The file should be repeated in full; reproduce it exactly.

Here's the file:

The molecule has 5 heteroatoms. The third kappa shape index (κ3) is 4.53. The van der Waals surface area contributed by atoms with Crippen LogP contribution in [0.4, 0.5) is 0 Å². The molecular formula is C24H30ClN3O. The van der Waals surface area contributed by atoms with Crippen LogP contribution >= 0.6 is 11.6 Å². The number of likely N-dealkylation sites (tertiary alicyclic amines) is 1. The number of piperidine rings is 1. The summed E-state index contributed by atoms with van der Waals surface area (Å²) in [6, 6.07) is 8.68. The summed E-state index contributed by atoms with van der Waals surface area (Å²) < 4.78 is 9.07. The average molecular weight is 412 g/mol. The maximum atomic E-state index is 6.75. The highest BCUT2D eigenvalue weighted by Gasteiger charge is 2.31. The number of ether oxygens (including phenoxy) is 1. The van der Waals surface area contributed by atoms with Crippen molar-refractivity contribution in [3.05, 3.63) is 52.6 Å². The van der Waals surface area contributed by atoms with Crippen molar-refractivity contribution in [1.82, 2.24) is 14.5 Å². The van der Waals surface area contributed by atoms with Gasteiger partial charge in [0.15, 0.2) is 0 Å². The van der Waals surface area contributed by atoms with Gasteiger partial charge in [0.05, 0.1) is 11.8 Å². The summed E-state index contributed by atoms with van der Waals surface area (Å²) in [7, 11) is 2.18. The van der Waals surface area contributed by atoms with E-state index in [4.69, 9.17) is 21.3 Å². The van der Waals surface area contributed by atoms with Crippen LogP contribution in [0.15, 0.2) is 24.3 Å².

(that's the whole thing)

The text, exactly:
The molecule has 5 heteroatoms. The third kappa shape index (κ3) is 4.53. The van der Waals surface area contributed by atoms with Crippen LogP contribution in [0.4, 0.5) is 0 Å². The molecular formula is C24H30ClN3O. The van der Waals surface area contributed by atoms with Crippen LogP contribution >= 0.6 is 11.6 Å². The number of likely N-dealkylation sites (tertiary alicyclic amines) is 1. The number of piperidine rings is 1. The summed E-state index contributed by atoms with van der Waals surface area (Å²) in [6, 6.07) is 8.68. The summed E-state index contributed by atoms with van der Waals surface area (Å²) < 4.78 is 9.07. The average molecular weight is 412 g/mol. The maximum atomic E-state index is 6.75. The highest BCUT2D eigenvalue weighted by Gasteiger charge is 2.31. The number of ether oxygens (including phenoxy) is 1. The van der Waals surface area contributed by atoms with Crippen molar-refractivity contribution in [3.05, 3.63) is 52.6 Å². The van der Waals surface area contributed by atoms with Crippen molar-refractivity contribution in [1.82, 2.24) is 14.5 Å². The van der Waals surface area contributed by atoms with Gasteiger partial charge in [0.15, 0.2) is 0 Å². The van der Waals surface area contributed by atoms with Gasteiger partial charge in [0.05, 0.1) is 11.8 Å². The summed E-state index contributed by atoms with van der Waals surface area (Å²) in [7, 11) is 2.18. The van der Waals surface area contributed by atoms with E-state index in [4.69, 9.17) is 21.3 Å². The van der Waals surface area contributed by atoms with Crippen LogP contribution in [0.15, 0.2) is 24.3 Å².